Rhys Bowen’s latest, Malice at the Palace, brings back Lady Georgianna Rannoch, thirty-fifth in line for the throne and always in the middle of something. The queen seems to keep finding little jobs for her to do which spare her from being forced to marry creepy aristocrats or live with her brother and unpleasant sister-in-law at their drafty castle in Scotland. This time, she finds a body just after taking Prince George’s fiancée to meet her new family. Lady Georgianna’s love interest with a mysterious past also reappears. It’s fun, it’s fast, and things keep moving along without too much gore and gloom — just what I needed as summer starts to wind down and that to-do list is growing.

It reminded me of how much I enjoy similar light mysteries – nuns who specialize in herbal poisons, spinsters who are just too nosy and all of the other characters above, too. If you’re looking for something similar, try one of these:

Rhys Bowen’s Royal Spyness series or her Molly Murphy series. Learn more here.

Margaret Frazer’s Sister Frevisse series. Learn more here.

Peter Tremayne’s Sister Fidelma series.

Jill Churchill’s Grace and Favor series.

Susan Wittig Albert’s Darling Dahlias series. Learn more at

Kerry Greenwood’s Phryne Fisher series. Learn more at The Phryne Fisher stories have been made into a great TV series, available through some online streaming services and at many public libraries – Miss Fisher’s Murder Mysteries. I would watch them just to see Phryne’s clothes—simply wonderful!  Light and fluffy and oh, so fun!

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Secret Garden, Tangled Up and the joys of coloring

 secret garden inkyNow that I’ve de-cluttered my life through The Life-Changing Magic of Tidying Up, I should probably work on de-stressing it, too. Adult coloring books seem to be kind of hip and happening right now, so maybe that’s my next thing?

A few months ago, I came across Secret Garden and Enchanted Forest, both by Johanna Basford. I passed one on to a good friend who seemed in need of some serious coloring relaxation, and I kept the other. Then I came across Tangled Up by Penny Raile, a guide to creating your own low-stress, groovy designs. All of them are beautifully drawn and just fun to look at, and if I had gotten around to actually creating or doing any coloring since the idea hit me, I’d probably have something cool to put up on my bulletin board and would be a lot less wound up. Well, it’s calming to look at them and imagine, too.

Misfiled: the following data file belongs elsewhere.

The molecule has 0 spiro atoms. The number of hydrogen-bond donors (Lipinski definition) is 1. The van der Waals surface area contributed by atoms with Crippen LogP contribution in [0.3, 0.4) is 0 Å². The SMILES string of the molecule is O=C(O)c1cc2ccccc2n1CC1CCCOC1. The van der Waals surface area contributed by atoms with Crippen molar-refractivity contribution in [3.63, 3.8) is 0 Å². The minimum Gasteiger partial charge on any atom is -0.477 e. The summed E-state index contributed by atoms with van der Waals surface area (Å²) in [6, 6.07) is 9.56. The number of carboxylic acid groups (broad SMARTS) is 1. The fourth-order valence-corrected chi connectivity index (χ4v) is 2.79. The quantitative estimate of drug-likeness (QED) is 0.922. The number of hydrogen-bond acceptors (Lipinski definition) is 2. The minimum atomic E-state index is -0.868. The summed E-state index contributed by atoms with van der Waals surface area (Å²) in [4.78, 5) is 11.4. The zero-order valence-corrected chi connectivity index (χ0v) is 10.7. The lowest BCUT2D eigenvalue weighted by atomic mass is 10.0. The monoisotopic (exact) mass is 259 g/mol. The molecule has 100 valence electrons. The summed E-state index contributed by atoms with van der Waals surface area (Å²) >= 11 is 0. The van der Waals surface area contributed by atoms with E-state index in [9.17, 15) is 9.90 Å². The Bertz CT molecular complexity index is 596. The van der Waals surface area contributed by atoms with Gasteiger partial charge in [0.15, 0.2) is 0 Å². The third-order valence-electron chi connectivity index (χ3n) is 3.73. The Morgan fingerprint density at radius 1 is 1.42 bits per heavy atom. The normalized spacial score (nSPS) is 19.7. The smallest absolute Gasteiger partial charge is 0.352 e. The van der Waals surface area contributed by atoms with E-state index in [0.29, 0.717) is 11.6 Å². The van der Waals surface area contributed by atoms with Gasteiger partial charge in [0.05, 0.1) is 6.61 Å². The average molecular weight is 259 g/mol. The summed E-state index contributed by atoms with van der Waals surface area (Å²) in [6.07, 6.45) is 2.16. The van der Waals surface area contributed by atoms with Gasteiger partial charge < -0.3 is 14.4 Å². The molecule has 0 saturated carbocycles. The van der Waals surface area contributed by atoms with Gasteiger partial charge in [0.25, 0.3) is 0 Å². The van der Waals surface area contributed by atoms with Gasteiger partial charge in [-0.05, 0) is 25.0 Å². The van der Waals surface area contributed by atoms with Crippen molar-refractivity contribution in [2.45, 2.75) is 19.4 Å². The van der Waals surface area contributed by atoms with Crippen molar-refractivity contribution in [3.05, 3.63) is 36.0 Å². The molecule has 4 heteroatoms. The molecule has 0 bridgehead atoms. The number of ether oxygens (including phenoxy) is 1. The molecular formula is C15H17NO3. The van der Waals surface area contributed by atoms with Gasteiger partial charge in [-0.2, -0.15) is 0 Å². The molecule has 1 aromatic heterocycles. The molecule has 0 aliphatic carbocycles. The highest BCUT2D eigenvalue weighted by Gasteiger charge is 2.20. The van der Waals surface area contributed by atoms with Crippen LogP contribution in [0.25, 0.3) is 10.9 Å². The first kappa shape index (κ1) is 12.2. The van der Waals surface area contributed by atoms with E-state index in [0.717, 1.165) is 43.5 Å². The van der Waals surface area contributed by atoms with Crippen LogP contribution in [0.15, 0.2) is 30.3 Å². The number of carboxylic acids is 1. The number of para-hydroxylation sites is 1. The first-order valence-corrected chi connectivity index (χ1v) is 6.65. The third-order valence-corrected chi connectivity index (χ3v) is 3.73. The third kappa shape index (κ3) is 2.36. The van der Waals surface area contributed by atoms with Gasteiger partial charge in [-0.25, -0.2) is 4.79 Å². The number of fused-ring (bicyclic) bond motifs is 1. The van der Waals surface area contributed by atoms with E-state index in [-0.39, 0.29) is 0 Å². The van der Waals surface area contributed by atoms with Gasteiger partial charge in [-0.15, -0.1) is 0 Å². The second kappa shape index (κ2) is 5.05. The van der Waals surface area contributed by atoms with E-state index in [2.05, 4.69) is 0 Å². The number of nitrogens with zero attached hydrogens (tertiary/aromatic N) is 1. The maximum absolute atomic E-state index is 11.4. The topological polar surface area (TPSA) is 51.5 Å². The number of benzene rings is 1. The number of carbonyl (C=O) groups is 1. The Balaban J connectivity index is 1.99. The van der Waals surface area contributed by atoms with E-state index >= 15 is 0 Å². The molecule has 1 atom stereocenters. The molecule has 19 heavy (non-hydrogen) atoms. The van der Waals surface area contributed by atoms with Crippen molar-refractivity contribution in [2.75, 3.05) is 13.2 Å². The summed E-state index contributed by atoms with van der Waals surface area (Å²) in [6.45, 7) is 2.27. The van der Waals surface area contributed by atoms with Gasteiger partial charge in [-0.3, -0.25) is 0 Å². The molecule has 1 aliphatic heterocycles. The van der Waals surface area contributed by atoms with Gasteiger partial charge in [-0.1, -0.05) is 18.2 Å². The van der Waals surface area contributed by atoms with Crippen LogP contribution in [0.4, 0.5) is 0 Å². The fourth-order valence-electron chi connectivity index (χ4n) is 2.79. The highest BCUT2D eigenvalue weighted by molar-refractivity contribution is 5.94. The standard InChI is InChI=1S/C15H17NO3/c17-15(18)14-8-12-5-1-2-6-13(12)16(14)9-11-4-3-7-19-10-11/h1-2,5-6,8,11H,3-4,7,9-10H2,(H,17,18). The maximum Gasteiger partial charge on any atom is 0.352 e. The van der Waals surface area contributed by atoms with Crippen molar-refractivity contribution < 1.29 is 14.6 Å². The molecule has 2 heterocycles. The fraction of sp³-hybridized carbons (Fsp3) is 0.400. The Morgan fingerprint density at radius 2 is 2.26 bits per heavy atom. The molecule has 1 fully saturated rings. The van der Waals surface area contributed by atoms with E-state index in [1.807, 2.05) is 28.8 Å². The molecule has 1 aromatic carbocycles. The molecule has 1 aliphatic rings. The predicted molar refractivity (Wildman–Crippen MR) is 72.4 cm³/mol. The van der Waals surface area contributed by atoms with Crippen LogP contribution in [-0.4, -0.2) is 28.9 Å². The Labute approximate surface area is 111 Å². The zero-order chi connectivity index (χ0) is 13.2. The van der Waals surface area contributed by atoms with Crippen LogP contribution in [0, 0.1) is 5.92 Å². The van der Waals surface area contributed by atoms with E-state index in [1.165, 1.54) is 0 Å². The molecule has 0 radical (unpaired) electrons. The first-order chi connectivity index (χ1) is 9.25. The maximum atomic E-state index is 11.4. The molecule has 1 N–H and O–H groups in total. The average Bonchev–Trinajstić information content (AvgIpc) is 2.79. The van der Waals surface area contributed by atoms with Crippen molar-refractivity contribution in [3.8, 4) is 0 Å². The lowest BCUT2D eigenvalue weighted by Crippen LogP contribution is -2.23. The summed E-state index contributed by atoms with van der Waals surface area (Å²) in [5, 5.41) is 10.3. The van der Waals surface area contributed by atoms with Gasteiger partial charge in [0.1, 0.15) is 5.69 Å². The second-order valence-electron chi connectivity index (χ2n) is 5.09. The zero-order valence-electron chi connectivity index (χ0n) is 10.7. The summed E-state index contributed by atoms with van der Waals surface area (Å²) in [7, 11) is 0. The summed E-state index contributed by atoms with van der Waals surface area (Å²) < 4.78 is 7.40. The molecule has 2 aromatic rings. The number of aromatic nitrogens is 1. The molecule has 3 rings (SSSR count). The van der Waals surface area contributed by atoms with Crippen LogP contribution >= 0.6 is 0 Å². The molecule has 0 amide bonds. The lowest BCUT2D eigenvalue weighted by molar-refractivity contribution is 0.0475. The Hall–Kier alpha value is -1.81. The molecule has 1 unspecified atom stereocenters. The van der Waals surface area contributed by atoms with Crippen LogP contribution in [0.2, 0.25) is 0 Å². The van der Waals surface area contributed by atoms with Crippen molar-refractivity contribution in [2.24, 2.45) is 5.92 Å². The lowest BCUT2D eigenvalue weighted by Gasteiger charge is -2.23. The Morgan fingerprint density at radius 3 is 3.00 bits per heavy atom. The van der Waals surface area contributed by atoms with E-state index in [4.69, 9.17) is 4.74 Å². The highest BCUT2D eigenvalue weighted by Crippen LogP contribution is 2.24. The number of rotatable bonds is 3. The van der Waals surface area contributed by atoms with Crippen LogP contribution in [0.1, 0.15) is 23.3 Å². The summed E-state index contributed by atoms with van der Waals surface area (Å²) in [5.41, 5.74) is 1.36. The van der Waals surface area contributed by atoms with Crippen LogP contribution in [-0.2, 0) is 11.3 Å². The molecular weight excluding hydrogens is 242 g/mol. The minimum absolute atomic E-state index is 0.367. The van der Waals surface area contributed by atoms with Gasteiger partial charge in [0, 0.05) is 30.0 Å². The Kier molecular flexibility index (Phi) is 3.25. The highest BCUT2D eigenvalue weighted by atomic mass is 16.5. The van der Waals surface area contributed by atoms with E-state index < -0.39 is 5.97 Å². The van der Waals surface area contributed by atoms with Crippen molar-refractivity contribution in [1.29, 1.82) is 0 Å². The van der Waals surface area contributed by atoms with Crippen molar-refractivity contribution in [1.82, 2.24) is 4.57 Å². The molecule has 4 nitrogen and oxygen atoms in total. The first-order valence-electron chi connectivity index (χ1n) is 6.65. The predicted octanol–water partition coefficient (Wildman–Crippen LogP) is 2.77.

While this recent wave of interest in coloring has definitely brought some new energy to what’s out there, I also dug up a few older Dover coloring books with botanical designs, as well as one of inventors and another of famous women, and those work just as well when your brain needs a break. In my past work with kids and teens, I actually colored quite a bit. We put things out in the office for the kids to use, and I’d sometimes sit down with them to color and talk. Like serious conversations that pop up during car rides, we talked through some pretty heavy topics while switching between markers and colored pencils. Talking. Laughing. Coloring. Not such a bad way to spend an afternoon.

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The Life-Changing Magic of Tidying Up — Really?


life changing magicSo I’m out here in the Midwest, not part of all the trendy coastal things, doing my own happy thing. A few weeks ago, I couldn’t sleep, so I was scanning through the catalog of downloadable books from my public library – can I just say how WONDERFUL that option is? AMAZING! There, on the list of available books, was The Life-Changing Magic of Tidying Up by Marie Kondo.

I had not heard the buzz about the book. I didn’t realize the Wall Street Journal was saying there was a cult around it. It looked peaceful. It looked a little silly. Life-changing? Really? No need to put yourself out there on a ledge, Marie! You could have just called it The Magic of Tidying Up or even The Art of Tidying Up, and a lot of people would still read it. Life-changing? Kind of self-helpy for me, I thought, but what the hey…

So I skimmed it, the whole thing, from about 3:30 in the morning until I had to get ready to go to work. Mind you, this happened at the same time my son was obsessed with a home renovation show, and I’d decided to do a quick re-organization of the living room while he and his dad were out fishing as a kind of joke. “Do you like it, or would you lump it?” I asked.

Well, Marie Kondo, you did change my life. I can’t guarantee it’ll be forever, although I’d love it to be, but it’s a start. I especially like the way you look at each thing individually and set aside those that don’t bring you joy. Maybe they did once. Maybe they’ve served their purpose and can move on to someone else. Thank you, black shirt that never really fit right. You can go. Goodbye, coat from an old boyfriend which kept me warm through my student travels around Europe. It’s ok to pass you on.